There are, however, some differences in emphasis. The Conservatives and UKIP make sure to promise that they would fill potholes. This may seem small in comparison to schemes for remaking entire stretches of motorway, but it isn’t insignificant. Opinion polls suggest that potholes are among voters’ biggest grievances. We all know – and hate – the frustration of bouncing along a pitted road.

Labour, the Lib Dems and UKIP have another policy for appealing to motorists. The first two parties would abolish the toll for crossing the Severn Bridge, while the third would abolish the toll for crossing the Severn Bridge – and every other toll it could.

Of course, roads policy doesn’t exist in isolation. Other policies in the manifestos will affect our daily drives. For instance, improvements to the rail network could see more people and companies using trains – or, as the Lib Dems put it, ‘shift more freight from road to rail’ – and leave less traffic for those of us who remain on the motorways. Here’s hoping!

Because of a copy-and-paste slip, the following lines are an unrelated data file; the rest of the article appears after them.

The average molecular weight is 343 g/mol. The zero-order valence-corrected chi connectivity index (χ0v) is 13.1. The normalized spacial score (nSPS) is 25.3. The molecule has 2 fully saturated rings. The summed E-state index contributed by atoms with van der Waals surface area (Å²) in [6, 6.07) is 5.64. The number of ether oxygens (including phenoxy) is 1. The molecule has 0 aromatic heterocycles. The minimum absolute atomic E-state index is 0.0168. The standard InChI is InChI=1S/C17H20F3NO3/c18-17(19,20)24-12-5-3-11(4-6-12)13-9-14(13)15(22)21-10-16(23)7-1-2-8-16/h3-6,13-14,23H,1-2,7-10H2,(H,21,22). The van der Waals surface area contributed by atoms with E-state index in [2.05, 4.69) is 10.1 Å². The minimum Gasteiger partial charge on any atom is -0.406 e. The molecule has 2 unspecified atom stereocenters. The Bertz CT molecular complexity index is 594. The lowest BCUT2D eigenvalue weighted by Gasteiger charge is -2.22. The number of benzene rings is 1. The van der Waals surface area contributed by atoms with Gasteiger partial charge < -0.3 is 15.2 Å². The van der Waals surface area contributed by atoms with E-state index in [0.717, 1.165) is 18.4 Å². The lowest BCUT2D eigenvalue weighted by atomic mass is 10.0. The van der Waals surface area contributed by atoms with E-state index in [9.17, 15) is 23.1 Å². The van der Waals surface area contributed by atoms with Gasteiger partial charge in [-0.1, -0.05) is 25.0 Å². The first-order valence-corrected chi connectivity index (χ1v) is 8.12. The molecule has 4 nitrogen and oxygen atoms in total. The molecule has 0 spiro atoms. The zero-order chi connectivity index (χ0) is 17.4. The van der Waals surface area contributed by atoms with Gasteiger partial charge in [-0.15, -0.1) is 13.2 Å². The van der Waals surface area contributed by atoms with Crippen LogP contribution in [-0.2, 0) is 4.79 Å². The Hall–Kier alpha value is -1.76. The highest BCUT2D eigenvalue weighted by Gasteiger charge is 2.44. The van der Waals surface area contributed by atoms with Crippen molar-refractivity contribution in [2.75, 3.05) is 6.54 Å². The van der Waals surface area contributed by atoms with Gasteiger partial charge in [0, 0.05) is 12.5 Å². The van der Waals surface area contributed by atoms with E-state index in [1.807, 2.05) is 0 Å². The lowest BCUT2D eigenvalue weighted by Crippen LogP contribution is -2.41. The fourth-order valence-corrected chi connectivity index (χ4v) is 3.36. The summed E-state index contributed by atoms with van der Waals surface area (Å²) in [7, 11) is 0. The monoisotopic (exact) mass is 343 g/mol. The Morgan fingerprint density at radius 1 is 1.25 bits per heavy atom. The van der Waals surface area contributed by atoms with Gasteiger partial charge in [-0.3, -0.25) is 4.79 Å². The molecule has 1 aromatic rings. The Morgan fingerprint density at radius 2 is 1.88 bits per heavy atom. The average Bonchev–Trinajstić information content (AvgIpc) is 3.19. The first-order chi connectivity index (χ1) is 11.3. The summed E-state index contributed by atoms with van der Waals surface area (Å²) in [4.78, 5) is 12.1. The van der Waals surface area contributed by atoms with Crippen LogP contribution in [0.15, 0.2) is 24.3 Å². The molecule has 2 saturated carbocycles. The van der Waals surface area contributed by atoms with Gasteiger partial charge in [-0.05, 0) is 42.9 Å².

The three main parties have three different strategies when it comes to their personal taxation policies.

To understand the Conservatives, you have to go back to their manifesto for the 2015 election. Back then, they promised not to raise the rates of Income Tax, National Insurance or VAT – but that was when David Cameron and George Osborne were in charge. Theresa May and Philip Hammond have different ideas, as shown by their attempt to increase NI for most self-employed workers in the last Budget. They were then forced into an embarrassing u-turn when their party’s previous commitment was pointed out to them.

This time? The Conservatives have been careful not to constrain themselves. Their 2017 manifesto does commit to not increasing VAT, but there’s no such commitment for Income Tax and NI. This doesn’t necessarily mean that they will increase either of those two taxes – it just means that they would be able to, in future, without breaking a manifesto promise.